California v. Ciraolo
The Liability Of Open Airspace
Although the opinion of dissenting Supreme Court justices made a compelling argument, a slim majority of justices elected to rule that the police had not conducted an unreasonable search and seizure and had not violated the respondent's Fourth Amendment rights. In direct disagreement with their colleagues and the written opinion of the California Court of Appeal, the majority disagreed that there was a significant distinction between regular police patrol and focused observations on the respondent's home. In his written opinion, Chief Justice Burger reasoned that like any other person who had flown over the respondent's home, police officers saw an obvious violation of the law. The Fourth Amendment could, therefore, not protect the respondent even if the respondent made clear that he wanted to remain "untouchable" in his privacy. As with all public places, air space is open for everybody; police could not neglect the obvious fact that the respondent was breaking the law by illegally cultivating marijuana. That the police officers who conducted the aerial observation had been trained in drug search and seizure was irrelevant because they simply had seen an illegal act that could have been seen by anybody else during an overflight. Regardless of whether the respondent erected a six-foot fence around his property and another ten-foot fence around the marijuana, the majority opinion agreed with the state of California's argument that, in effect, the respondent had "knowingly" exposed his yard to public view.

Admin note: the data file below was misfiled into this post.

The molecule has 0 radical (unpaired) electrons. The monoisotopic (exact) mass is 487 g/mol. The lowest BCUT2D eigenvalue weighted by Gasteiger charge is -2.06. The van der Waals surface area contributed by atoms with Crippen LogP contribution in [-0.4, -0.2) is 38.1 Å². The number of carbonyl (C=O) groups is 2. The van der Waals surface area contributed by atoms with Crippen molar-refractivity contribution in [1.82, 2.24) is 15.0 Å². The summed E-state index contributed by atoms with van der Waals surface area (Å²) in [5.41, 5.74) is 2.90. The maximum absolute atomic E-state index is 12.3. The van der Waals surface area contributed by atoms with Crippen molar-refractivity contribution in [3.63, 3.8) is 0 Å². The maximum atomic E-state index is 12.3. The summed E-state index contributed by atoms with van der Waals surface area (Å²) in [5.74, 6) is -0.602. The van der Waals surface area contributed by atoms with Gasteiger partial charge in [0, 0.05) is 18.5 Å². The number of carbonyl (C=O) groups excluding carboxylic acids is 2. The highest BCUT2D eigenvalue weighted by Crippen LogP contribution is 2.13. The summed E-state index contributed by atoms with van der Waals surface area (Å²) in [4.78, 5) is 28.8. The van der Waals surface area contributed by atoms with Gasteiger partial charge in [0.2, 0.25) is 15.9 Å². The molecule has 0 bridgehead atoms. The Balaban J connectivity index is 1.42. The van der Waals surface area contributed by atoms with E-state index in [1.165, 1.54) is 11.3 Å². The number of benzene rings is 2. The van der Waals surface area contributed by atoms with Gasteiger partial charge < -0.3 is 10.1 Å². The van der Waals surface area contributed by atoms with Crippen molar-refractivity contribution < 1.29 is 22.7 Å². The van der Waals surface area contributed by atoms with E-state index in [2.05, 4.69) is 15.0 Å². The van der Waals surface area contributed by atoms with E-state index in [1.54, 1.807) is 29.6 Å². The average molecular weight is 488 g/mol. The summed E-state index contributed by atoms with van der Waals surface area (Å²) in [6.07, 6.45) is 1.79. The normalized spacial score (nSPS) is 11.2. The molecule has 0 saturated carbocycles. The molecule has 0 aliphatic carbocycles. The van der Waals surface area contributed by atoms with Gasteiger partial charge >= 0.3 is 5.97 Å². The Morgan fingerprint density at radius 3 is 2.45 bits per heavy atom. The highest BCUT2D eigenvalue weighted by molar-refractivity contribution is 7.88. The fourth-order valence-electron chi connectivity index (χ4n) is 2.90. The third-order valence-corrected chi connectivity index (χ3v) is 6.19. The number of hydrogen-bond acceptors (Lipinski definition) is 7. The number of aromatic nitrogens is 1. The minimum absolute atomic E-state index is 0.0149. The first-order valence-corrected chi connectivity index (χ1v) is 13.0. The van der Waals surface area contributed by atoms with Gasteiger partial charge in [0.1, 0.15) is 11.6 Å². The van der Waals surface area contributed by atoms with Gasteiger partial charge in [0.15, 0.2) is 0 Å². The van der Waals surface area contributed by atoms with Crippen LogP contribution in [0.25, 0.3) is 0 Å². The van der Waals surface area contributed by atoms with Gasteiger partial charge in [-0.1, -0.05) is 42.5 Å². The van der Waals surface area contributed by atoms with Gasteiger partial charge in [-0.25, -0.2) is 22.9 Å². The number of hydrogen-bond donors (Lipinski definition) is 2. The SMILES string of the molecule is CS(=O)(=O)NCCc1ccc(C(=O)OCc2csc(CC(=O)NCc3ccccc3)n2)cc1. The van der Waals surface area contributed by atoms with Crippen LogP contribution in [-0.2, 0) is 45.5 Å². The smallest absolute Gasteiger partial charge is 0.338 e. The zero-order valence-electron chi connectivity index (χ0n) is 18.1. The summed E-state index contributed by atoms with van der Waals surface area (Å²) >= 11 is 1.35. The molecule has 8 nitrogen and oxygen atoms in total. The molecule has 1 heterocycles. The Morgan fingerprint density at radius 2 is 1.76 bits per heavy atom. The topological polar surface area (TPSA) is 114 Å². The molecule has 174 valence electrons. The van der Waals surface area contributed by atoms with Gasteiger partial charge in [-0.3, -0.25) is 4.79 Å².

Chief Justice Burger agreed that the Fourth Amendment of U.S. Constitution was written to protect people and their privacy. However, citing precedent in Hester v. United States (1924), he pointed out that the Fourth Amendment did not protect "open fields" and that an individual could not expect outdoor privacy except in the area immediately surrounding the home. Further, privacy could not be expected if activities were visible from the outside even if the area was enclosed with a high fence in order to restrict ground-level view. There was still no reasonable expectation of privacy from naked eye inspection if taken from open, navigable airspace--an airplane could not be considered a device of advancing technology because the fact of air flight is routine.
- California v. Ciraolo - Impact
- California v. Ciraolo - Unresonable Search And Seizure
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Law Library - American Law and Legal InformationNotable Trials and Court Cases - 1981 to 1988California v. Ciraolo - Significance, Unresonable Search And Seizure, The Liability Of Open Airspace, Impact